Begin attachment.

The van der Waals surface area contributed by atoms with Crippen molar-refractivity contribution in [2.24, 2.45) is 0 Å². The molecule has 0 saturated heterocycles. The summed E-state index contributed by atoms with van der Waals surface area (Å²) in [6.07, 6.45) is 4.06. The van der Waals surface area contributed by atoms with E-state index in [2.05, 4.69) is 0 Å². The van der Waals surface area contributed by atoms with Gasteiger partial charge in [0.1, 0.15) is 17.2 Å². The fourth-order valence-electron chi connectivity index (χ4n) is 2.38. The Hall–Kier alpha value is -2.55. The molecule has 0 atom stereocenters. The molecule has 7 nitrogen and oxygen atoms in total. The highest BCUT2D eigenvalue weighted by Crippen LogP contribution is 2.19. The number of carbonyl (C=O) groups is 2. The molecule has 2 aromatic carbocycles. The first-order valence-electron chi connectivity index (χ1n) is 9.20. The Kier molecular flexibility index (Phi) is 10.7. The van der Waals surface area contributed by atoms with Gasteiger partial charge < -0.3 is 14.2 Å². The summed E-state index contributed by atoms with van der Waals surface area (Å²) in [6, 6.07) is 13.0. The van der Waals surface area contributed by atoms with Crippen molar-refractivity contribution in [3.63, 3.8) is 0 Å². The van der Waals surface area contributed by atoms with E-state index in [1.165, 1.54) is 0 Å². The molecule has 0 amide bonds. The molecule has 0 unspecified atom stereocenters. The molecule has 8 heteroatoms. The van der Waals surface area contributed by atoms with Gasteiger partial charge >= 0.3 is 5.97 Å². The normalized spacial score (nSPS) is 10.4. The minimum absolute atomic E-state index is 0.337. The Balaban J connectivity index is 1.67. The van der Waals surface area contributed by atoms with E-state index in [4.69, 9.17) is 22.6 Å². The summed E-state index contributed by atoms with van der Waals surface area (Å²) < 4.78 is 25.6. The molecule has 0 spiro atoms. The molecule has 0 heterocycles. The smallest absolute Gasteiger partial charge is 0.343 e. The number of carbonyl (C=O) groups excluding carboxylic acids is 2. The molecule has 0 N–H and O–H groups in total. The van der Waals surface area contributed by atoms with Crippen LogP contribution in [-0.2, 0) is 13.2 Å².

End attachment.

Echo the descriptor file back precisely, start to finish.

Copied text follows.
The van der Waals surface area contributed by atoms with Crippen molar-refractivity contribution in [2.24, 2.45) is 0 Å². The molecule has 0 saturated heterocycles. The summed E-state index contributed by atoms with van der Waals surface area (Å²) in [6.07, 6.45) is 4.06. The van der Waals surface area contributed by atoms with E-state index in [2.05, 4.69) is 0 Å². The van der Waals surface area contributed by atoms with Gasteiger partial charge in [0.1, 0.15) is 17.2 Å². The fourth-order valence-electron chi connectivity index (χ4n) is 2.38. The Hall–Kier alpha value is -2.55. The molecule has 0 atom stereocenters. The molecule has 7 nitrogen and oxygen atoms in total. The highest BCUT2D eigenvalue weighted by Crippen LogP contribution is 2.19. The number of carbonyl (C=O) groups is 2. The molecule has 2 aromatic carbocycles. The first-order valence-electron chi connectivity index (χ1n) is 9.20. The Kier molecular flexibility index (Phi) is 10.7. The van der Waals surface area contributed by atoms with Gasteiger partial charge < -0.3 is 14.2 Å². The summed E-state index contributed by atoms with van der Waals surface area (Å²) in [6, 6.07) is 13.0. The van der Waals surface area contributed by atoms with Crippen molar-refractivity contribution in [3.63, 3.8) is 0 Å². The van der Waals surface area contributed by atoms with E-state index in [1.165, 1.54) is 0 Å². The molecule has 0 amide bonds. The molecule has 0 unspecified atom stereocenters. The molecule has 8 heteroatoms. The van der Waals surface area contributed by atoms with Gasteiger partial charge >= 0.3 is 5.97 Å². The normalized spacial score (nSPS) is 10.4. The minimum absolute atomic E-state index is 0.337. The Balaban J connectivity index is 1.67. The van der Waals surface area contributed by atoms with E-state index in [4.69, 9.17) is 22.6 Å². The summed E-state index contributed by atoms with van der Waals surface area (Å²) < 4.78 is 25.6. The molecule has 0 spiro atoms. The molecule has 0 heterocycles. The smallest absolute Gasteiger partial charge is 0.343 e. The number of carbonyl (C=O) groups excluding carboxylic acids is 2. The molecule has 0 N–H and O–H groups in total. The van der Waals surface area contributed by atoms with Crippen LogP contribution in [-0.2, 0) is 13.2 Å².